What made my task worse was the fact that, a block away, there was another shop that I passed going and coming to or from my home, and in it sat a jolly, godless cobbler who gathered the boys of the neighborhood about him and regaled them with lewd tales that made him dreaded by respectable parents as a menace to the community. Yet, somehow, he seemed to thrive and that perhaps to a greater extent than my employer, Mackay. As I looked in his window, I often noticed that he never pounded the soles at all, but took them from the water, nailed them on, damp as they were, and with the water splashing from them as he drove each nail in.

One day I ventured inside, something I had been warned never to do. Timidly, I said, “I notice you put the soles on while still wet. Are they just as good as if they were pounded?” He gave me a wicked leer as he answered, “They come back all the quicker this way, my boy!”

“Feeling I had learned something, I related the instance to my boss and suggested that I was perhaps wasting time in drying out the leather so carefully. Mr. Mackay stopped his work and opened his Bible to the passage that reads, “Whatsoever ye do, do all to the glory of god.”

“Harry,” he said, “I do not cobble shoes just for the four bits and six bits (50c or 75c) that I get from my customers. I am doing this for the glory of God. I expect to see every shoe I have ever repaired in a big pile at the judgment seat of Christ, and I do not want the Lord to say to me in that day, ‘Dan, this was a poor job. You did not do your best here.’ I want Him to be able to say, ‘Well done, good and faithful servant.’“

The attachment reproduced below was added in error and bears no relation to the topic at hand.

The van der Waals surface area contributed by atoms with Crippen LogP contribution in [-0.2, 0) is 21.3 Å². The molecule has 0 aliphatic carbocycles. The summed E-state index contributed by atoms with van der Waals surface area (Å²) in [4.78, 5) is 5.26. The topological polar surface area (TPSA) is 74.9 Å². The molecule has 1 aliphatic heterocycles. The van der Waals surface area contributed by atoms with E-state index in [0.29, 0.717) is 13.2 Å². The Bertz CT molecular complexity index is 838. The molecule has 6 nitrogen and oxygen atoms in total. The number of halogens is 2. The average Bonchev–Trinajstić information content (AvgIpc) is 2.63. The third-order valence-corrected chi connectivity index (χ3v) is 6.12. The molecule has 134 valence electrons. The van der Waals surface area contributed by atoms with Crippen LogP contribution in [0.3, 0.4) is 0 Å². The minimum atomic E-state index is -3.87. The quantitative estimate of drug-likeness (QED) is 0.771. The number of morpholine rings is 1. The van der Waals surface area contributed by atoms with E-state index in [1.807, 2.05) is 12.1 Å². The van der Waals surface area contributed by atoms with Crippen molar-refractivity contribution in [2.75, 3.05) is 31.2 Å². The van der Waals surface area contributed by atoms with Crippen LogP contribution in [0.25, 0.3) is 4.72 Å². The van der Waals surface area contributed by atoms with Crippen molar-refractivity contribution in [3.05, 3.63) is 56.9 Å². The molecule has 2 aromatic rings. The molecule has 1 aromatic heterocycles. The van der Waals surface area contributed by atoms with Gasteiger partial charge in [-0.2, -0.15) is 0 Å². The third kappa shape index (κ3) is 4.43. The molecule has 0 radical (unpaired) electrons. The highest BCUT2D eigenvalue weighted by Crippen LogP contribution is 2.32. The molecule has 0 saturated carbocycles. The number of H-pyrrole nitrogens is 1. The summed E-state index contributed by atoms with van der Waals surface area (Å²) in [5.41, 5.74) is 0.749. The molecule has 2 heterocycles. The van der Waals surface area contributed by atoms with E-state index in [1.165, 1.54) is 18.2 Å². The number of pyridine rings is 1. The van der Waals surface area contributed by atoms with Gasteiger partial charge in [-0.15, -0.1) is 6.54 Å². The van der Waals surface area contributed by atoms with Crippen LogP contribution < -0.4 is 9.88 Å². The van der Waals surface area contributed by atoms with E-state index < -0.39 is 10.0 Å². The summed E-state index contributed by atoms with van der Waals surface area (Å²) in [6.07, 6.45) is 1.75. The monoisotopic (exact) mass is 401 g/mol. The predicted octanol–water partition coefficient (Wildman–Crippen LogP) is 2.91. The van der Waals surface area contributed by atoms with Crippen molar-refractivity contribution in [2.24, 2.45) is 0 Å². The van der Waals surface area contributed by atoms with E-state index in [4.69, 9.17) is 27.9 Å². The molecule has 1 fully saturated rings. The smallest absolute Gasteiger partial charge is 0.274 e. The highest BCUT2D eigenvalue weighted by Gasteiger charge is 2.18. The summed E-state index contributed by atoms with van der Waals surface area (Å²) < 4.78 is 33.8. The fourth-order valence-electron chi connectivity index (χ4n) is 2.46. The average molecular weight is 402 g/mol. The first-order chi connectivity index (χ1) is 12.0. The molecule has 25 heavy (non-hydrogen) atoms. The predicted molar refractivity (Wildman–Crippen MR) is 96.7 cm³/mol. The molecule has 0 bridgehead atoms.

Then he went on to explain that just as some men are called to preach, so he was called to fix shoes, and that only as he did this well would his testimony count for God. It was a lesson I have never been able to forget. Often when I have been tempted to carelessness, and to slipshod effort, I have thought of dear, devoted Dan Mackay, and it has stirred me up to seek to do all as for Him who died to redeem me.

In all the daily tasks we do,
The Bible helps us clearly see
That if the Work is good and true,
We’re living for eternity.

- D.J.D.

Illustrations of Bible Truth by H.A. Ironside, Moody Press, 1945, pp. 37-39

Potato Peeler

To suggest that peeling potatoes offers an opportunity for success would provoke a laugh from most people. Yet one sailor in the British Merchant Navy turned potato peeling into an art. He was a man who believed in doing his best, no matter what the task. Finding himself on KP and facing a huge mound of potatoes, he peeled those potatoes with all the care of a sculptor carving in wood. The eyes and bruised spots were carefully cut away. Cooks on the ships he served began to boast about the clean, smooth spuds he peeled, until his reputation spread throughout the shipping lanes. The ex-sailor became a small businessman in London, supplying select potatoes, peeled to perfection, to the best restaurants in the city. His name will not go down in history. He may never enjoy more than a small but profitable business. But of the millions who have peeled potatoes all over the world, Gerald Pereth was one who saw his opportunity for achievement in doing the job better than anyone else.

Bits and Pieces, November, 1989, p. 4